Tag Archives: babies

Books about New Babies

collage of images from the book covers of the books listed in this post

If your family will be adding a new baby, there are many ways to prepare your children for their sibling’s arrival. One effective way is through books about pregnancy, birth, and babies.

When to read

I like mixing these in with other books you’re reading to your child so they’re just part of the rotation. But don’t force them on your child. If there’s a day they only want to read the truck books or the butterfly books, that’s totally fine. We’ll have plenty of opportunities to chat about the baby without it being something that blocks your child from what they want to read about in any given moment.

What not to read

There are a lot of books about sibling rivalry and how awful it is to live with a new baby. I would not read those before the baby is born. We don’t want to set things up with the assumption that it will be bad! If it is hard for your child once the baby is there, then definitely check out those books with them, but let’s not start there.

While it can be helpful to read books that talk about some of the challenges of life with a baby, you don’t want that to be the full focus of what you read as you prepare.

What to read:

Books about Pregnancy and Birth

  • Waiting for Baby / Esperando Al Bebé by Rachel Fuller (2009). For ages 1 to 4. Tells of a sibling’s trip with mom to the doctor, helping prepare for the baby, and meeting the baby at the hospital.
  • Mama’s Belly by Kate Hosford (2018). For ages 3 to 5. A girl asks her mother questions about the pregnancy and what it will be like when baby arrives.
  • Hello Baby by Lizzy Rockwell (2000). For ages 4 to 7. Touches on all aspects of the baby-to-come, from prenatal development and doctor appointments to meeting baby at the hospital.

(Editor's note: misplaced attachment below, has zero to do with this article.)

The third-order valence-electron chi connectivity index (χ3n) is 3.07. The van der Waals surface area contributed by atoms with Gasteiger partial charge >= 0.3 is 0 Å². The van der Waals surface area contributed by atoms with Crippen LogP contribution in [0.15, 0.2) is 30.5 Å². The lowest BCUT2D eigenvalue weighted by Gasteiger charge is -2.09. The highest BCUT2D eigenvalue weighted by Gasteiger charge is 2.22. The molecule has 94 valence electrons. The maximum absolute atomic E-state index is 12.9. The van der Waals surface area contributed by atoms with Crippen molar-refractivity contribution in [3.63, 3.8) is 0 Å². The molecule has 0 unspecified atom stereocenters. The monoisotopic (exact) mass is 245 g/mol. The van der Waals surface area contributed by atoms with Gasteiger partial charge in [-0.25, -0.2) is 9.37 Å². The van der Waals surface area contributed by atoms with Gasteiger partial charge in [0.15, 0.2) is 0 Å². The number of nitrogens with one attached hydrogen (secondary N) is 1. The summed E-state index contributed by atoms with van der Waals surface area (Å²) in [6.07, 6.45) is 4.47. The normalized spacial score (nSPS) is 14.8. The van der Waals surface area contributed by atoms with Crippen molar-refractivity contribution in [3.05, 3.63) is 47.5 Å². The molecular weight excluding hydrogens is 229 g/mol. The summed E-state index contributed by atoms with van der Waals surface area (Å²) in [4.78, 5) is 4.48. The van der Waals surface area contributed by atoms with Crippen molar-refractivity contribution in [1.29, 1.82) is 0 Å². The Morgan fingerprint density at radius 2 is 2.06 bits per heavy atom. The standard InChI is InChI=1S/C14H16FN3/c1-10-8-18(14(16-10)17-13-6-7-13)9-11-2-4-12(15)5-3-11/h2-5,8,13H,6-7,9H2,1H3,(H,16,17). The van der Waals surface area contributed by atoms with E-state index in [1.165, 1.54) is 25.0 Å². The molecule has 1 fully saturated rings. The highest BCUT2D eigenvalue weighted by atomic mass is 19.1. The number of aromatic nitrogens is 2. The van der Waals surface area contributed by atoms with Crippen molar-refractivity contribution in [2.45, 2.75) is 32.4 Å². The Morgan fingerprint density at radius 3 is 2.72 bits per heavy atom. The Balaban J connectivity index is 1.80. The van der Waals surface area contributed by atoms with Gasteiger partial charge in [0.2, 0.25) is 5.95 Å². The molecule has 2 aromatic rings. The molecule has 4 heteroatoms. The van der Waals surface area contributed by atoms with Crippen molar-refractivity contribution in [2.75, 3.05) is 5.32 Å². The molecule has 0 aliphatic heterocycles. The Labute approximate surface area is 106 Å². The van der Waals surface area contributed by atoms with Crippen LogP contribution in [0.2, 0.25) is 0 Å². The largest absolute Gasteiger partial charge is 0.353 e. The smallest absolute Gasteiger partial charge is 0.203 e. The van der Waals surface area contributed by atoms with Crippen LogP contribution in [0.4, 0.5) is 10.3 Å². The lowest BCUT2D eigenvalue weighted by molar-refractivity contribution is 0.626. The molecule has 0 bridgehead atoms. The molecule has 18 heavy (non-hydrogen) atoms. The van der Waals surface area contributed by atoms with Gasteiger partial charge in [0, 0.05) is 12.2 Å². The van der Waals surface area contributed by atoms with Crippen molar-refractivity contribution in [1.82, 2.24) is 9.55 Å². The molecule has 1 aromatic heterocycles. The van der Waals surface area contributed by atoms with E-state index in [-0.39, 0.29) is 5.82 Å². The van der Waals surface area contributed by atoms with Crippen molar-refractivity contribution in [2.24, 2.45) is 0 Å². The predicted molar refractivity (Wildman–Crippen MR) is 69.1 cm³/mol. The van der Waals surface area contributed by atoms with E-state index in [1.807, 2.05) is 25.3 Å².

• We’re Having a Homebirth!! by Kelly Mochel (2012). For ages 4 to 7. Simple illustrations and brief details about home birth.
  • When you were Inside Mommy by Joanna Cole (2001). For ages 5 – 8. Discusses fetal development, explaining the umbilical word, using the word uterus, etc.
  • Babies Don’t Eat Pizza by Danzig. Ages 5 -8. Covers prenatal development and how baby is born “through an opening between mom’s legs”. Compares what the baby can do to what they can do.

Books for Children about Babies and Siblings

My New Baby / Mi Nuevo Bebe by Rachel Fuller (2009) or My New Baby by Annie Kubler (2000). For ages 1 to 4. Tell the stories of new families. In each, the mother breastfeeds, and the father participates in all activities.

Tenemos un bebé / We Have a Baby by Cathryn Falwell (2008). For ages 2 to 4. A simple bilingual board book about loving a new baby. Multiracial family.

I’m a New Big Brother/Sister by Nora Gaydos (2010). For ages 3 to 4. A positive story about what it’s like to be a big brother or sister.

How to Welcome a New Baby by Jean Reagan (2022). For ages 3 to 6. How to prepare for and welcome a baby. Multiracial family.

I’m a Big Sister / Brother by Joanna Cole. Age 3 – 4. This story talks about what babies are capable of and what they need.

I Used to Be the Baby by Robin Ballard (2002). For ages 3 to 6. This book positively portrays sibling relationships and how a sibling can help the baby.

I like these month-by-month tips in the back of Gaydos’ books:

page from a book addressing developmental milestones that older siblings can look for


There’s a Baby (DVD) by Penny Simkin (2013). For ages 3 to 8. A children’s film about a baby coming to Maia’s family. At https://pennysimkin.com.

Additional Resources

If you’re looking for more children’s books about sexuality, pregnancy, and how babies are made, check out Books for Children about Sexuality.

About the Links: